Major League Baseball has implemented new rules which not only restrict the use of left-handed relievers (i.e. LOOGYS), but they have also severely restricted the ability of position players to pitch in games. In fact, according to the new rules, a position player may not pitch unless it is extra innings or “his team is losing or winning by more than six runs when he enters as a pitcher.”

There is a caveat there where a position player can freely enter a game if they are designated as a two-way player. A two way player is someone who has 20 games started as a position player and has pitched 20 innings. As the rule implies, this is a status a player achieves during the course of the season.

Obviously, the 20 way player rule was implemented for a player like Shohei Ohtani who serves as both the Angels DH and a member of their pitching rotation. However, that does not mean other teams should not look to take advantage of this rule.

For the Mets, that means pitching J.D. Davis every opportunity they get.

When the Mets traded for Davis, one of the justifications for the deal was he could step in a reliever if needed. In fact, in his brief Major League career up until that point, Davis had made three relief appearances for the Houston Astros allowing an earned run over 2.2 innings. In those 2.2 innings, he struck out four and walked one.

That was his first pitching experience since college. While at Cal State Fullerton, Davis had 20 appearances. While pitching 43.1 innings, he had a 2.70 ERA, 1.177 WHIP, 2.3 BB/9, and an 8.1 K/9. In his draft report, Baseball America noted ” shows good arm strength off the mound, showing 91-93 mph heat and a decent breaking ball, but his fastball is straight and his arm action isn’t great.”

Put more succinctly, Davis isn’t a Major League quality reliever, but he is a capable pitcher who could help a team out of the bullpen in a real pinch. The thing is you never know when that pinch is going to come.

Far too often, we see times in the season where the Mets pitching staff is completely gassed. The pitchers weren’t giving the length needed. Seth Lugo and Robert Gsellman have begun piling up the multiple inning outings. That puts more of an onus on the one inning relievers to push harder than they typically should. Following the Mets, this happens at least twice a year.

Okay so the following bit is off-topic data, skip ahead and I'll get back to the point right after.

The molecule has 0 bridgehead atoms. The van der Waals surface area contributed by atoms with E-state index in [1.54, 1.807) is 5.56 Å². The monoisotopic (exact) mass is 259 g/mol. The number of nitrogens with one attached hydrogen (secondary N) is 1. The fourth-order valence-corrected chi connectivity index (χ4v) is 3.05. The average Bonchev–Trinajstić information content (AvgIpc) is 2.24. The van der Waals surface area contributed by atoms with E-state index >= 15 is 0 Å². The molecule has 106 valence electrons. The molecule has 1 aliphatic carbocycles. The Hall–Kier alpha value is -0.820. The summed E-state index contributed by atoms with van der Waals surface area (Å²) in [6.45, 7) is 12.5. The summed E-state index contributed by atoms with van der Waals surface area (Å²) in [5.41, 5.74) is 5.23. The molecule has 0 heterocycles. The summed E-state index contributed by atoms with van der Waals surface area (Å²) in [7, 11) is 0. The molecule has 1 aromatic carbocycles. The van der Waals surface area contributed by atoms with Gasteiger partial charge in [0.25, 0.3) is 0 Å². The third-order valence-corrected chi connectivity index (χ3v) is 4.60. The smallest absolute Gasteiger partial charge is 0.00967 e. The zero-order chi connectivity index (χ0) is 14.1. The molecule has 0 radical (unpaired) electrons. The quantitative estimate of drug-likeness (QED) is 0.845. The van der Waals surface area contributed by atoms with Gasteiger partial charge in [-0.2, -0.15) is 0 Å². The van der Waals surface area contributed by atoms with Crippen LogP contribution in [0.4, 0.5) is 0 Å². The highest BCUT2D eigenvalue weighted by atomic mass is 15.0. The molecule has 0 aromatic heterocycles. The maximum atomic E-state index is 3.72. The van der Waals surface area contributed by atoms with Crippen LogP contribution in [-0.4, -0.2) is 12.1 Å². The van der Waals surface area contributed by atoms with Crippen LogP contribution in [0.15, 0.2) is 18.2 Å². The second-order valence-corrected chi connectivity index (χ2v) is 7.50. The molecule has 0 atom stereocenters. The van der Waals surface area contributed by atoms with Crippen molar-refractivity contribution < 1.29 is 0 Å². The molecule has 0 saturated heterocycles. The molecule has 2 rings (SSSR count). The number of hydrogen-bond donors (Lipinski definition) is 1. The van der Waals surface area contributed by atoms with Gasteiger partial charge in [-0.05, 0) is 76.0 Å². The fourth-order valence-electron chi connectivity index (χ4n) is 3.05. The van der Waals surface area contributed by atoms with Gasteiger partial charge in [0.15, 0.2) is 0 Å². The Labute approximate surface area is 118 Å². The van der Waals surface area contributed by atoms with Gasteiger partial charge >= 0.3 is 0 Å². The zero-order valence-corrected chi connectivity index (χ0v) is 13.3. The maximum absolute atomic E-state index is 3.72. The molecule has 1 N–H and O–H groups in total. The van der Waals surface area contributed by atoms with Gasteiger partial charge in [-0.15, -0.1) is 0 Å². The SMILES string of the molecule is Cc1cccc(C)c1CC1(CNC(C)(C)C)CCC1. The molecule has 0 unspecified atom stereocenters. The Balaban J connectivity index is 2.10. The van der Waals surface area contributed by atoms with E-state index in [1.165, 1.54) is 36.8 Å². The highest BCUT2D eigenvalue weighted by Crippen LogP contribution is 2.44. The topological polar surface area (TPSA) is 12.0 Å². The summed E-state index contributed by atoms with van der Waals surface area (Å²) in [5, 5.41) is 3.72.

With those stretches, an already questionable Mets bullpen will cost the Mets some games they wouldn’t otherwise lose. The job for new manager Luis Rojas and new pitching coach Jeremy Hefner is to find ways to mitigate against that. While being more judicious in how you use your pitching is one element, another is knowing when you send out a position player to pitch.

Early in the season, whenever the Mets have a six run lead or deficit, they should put Davis into the game to accrue innings necessary to achieve that two way player designation. Later in the season, that will allow the Mets to use him in four or five run games when they feel they need to save their pitching staff to give them a break.

Remember, this is an extremely talented Mets bullpen, but it is one with some health issues. Lugo has the torn UCL. Gsellman partially tore his lat. Dellin Betances is coming off an Achillies, and he had shoulder issues prior to that. Justin Wilson pitched through elbow soreness. Edwin Diaz has bone spurs in his pitching elbow. Michael Wacha was shut down with shoulder problems multiple times in his career.